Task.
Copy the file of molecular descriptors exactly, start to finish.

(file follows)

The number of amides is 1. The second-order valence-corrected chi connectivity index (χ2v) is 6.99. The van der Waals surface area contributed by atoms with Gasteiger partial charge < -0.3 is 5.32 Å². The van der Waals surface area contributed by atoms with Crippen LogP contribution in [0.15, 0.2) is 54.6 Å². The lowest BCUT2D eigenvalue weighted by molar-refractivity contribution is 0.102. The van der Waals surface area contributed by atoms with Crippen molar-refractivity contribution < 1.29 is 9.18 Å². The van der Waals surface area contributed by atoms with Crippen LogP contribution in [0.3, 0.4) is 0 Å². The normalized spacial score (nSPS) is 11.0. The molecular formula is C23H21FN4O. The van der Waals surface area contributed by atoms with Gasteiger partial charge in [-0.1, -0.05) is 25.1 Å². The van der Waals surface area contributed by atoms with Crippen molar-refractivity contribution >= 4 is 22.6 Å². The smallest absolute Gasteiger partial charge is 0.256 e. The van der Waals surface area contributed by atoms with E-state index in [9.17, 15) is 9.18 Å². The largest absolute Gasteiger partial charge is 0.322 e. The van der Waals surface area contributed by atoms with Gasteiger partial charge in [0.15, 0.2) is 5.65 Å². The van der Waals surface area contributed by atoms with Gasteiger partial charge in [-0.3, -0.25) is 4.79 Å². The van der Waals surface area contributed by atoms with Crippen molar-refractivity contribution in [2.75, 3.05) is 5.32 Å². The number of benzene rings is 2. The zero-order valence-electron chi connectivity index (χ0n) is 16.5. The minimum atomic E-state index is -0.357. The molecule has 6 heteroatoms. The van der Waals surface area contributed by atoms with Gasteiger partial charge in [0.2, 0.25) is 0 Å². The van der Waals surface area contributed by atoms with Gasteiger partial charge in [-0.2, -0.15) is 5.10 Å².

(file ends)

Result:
The number of amides is 1. The second-order valence-corrected chi connectivity index (χ2v) is 6.99. The van der Waals surface area contributed by atoms with Gasteiger partial charge < -0.3 is 5.32 Å². The van der Waals surface area contributed by atoms with Crippen LogP contribution in [0.15, 0.2) is 54.6 Å². The lowest BCUT2D eigenvalue weighted by molar-refractivity contribution is 0.102. The van der Waals surface area contributed by atoms with Crippen molar-refractivity contribution < 1.29 is 9.18 Å². The van der Waals surface area contributed by atoms with Crippen LogP contribution in [0.3, 0.4) is 0 Å². The normalized spacial score (nSPS) is 11.0. The molecular formula is C23H21FN4O. The van der Waals surface area contributed by atoms with Gasteiger partial charge in [-0.1, -0.05) is 25.1 Å². The van der Waals surface area contributed by atoms with Crippen molar-refractivity contribution >= 4 is 22.6 Å². The smallest absolute Gasteiger partial charge is 0.256 e. The van der Waals surface area contributed by atoms with E-state index in [9.17, 15) is 9.18 Å². The largest absolute Gasteiger partial charge is 0.322 e. The van der Waals surface area contributed by atoms with Gasteiger partial charge in [0.15, 0.2) is 5.65 Å². The van der Waals surface area contributed by atoms with Gasteiger partial charge in [-0.3, -0.25) is 4.79 Å². The van der Waals surface area contributed by atoms with Crippen molar-refractivity contribution in [2.75, 3.05) is 5.32 Å². The number of benzene rings is 2. The zero-order valence-electron chi connectivity index (χ0n) is 16.5. The minimum atomic E-state index is -0.357. The molecule has 6 heteroatoms. The van der Waals surface area contributed by atoms with Gasteiger partial charge in [0.2, 0.25) is 0 Å². The van der Waals surface area contributed by atoms with Gasteiger partial charge in [-0.2, -0.15) is 5.10 Å².